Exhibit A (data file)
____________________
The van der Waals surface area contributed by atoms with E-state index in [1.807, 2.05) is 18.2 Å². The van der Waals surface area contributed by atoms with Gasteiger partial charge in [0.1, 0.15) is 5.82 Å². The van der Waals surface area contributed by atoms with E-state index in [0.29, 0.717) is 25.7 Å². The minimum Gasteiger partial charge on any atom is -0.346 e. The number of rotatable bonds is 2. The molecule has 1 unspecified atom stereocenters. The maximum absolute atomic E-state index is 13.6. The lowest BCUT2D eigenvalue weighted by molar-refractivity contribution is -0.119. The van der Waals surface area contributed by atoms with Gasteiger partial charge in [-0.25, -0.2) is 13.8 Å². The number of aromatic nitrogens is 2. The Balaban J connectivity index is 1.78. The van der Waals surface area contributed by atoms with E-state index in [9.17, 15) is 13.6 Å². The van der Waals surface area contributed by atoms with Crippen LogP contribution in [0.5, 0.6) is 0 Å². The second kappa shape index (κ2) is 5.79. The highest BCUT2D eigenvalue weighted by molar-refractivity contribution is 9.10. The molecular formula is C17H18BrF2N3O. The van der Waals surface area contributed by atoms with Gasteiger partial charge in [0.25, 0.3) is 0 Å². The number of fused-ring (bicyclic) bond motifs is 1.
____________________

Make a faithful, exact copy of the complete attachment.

The van der Waals surface area contributed by atoms with E-state index in [1.807, 2.05) is 18.2 Å². The van der Waals surface area contributed by atoms with Gasteiger partial charge in [0.1, 0.15) is 5.82 Å². The van der Waals surface area contributed by atoms with E-state index in [0.29, 0.717) is 25.7 Å². The minimum Gasteiger partial charge on any atom is -0.346 e. The number of rotatable bonds is 2. The molecule has 1 unspecified atom stereocenters. The maximum absolute atomic E-state index is 13.6. The lowest BCUT2D eigenvalue weighted by molar-refractivity contribution is -0.119. The van der Waals surface area contributed by atoms with Gasteiger partial charge in [-0.25, -0.2) is 13.8 Å². The number of aromatic nitrogens is 2. The Balaban J connectivity index is 1.78. The van der Waals surface area contributed by atoms with E-state index in [9.17, 15) is 13.6 Å². The van der Waals surface area contributed by atoms with Crippen LogP contribution in [0.5, 0.6) is 0 Å². The second kappa shape index (κ2) is 5.79. The highest BCUT2D eigenvalue weighted by molar-refractivity contribution is 9.10. The molecular formula is C17H18BrF2N3O. The van der Waals surface area contributed by atoms with Gasteiger partial charge in [0.25, 0.3) is 0 Å². The number of fused-ring (bicyclic) bond motifs is 1.